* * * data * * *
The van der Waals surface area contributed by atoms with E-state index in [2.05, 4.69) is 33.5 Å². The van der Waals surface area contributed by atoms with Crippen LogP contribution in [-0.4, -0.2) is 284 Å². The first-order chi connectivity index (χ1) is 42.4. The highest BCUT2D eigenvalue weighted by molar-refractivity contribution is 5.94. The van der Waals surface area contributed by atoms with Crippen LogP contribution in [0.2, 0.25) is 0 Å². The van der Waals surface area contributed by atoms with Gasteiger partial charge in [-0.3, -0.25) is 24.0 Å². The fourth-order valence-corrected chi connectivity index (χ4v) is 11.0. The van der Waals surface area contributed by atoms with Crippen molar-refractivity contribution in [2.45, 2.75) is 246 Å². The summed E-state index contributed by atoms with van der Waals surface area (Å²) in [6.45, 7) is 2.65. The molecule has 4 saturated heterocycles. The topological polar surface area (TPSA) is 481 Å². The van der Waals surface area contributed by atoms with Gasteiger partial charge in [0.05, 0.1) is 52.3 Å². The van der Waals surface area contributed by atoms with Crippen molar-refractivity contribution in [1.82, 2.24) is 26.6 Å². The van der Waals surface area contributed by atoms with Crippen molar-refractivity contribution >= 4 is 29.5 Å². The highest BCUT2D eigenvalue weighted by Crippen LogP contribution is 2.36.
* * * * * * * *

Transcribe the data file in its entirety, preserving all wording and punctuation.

The van der Waals surface area contributed by atoms with E-state index in [2.05, 4.69) is 33.5 Å². The van der Waals surface area contributed by atoms with Crippen LogP contribution in [-0.4, -0.2) is 284 Å². The first-order chi connectivity index (χ1) is 42.4. The highest BCUT2D eigenvalue weighted by molar-refractivity contribution is 5.94. The van der Waals surface area contributed by atoms with Crippen LogP contribution in [0.2, 0.25) is 0 Å². The van der Waals surface area contributed by atoms with Gasteiger partial charge in [-0.3, -0.25) is 24.0 Å². The fourth-order valence-corrected chi connectivity index (χ4v) is 11.0. The van der Waals surface area contributed by atoms with Crippen molar-refractivity contribution in [2.45, 2.75) is 246 Å². The summed E-state index contributed by atoms with van der Waals surface area (Å²) in [6.45, 7) is 2.65. The molecule has 4 saturated heterocycles. The topological polar surface area (TPSA) is 481 Å². The van der Waals surface area contributed by atoms with Gasteiger partial charge in [0.05, 0.1) is 52.3 Å². The van der Waals surface area contributed by atoms with Crippen molar-refractivity contribution in [1.82, 2.24) is 26.6 Å². The van der Waals surface area contributed by atoms with Crippen molar-refractivity contribution >= 4 is 29.5 Å². The highest BCUT2D eigenvalue weighted by Crippen LogP contribution is 2.36.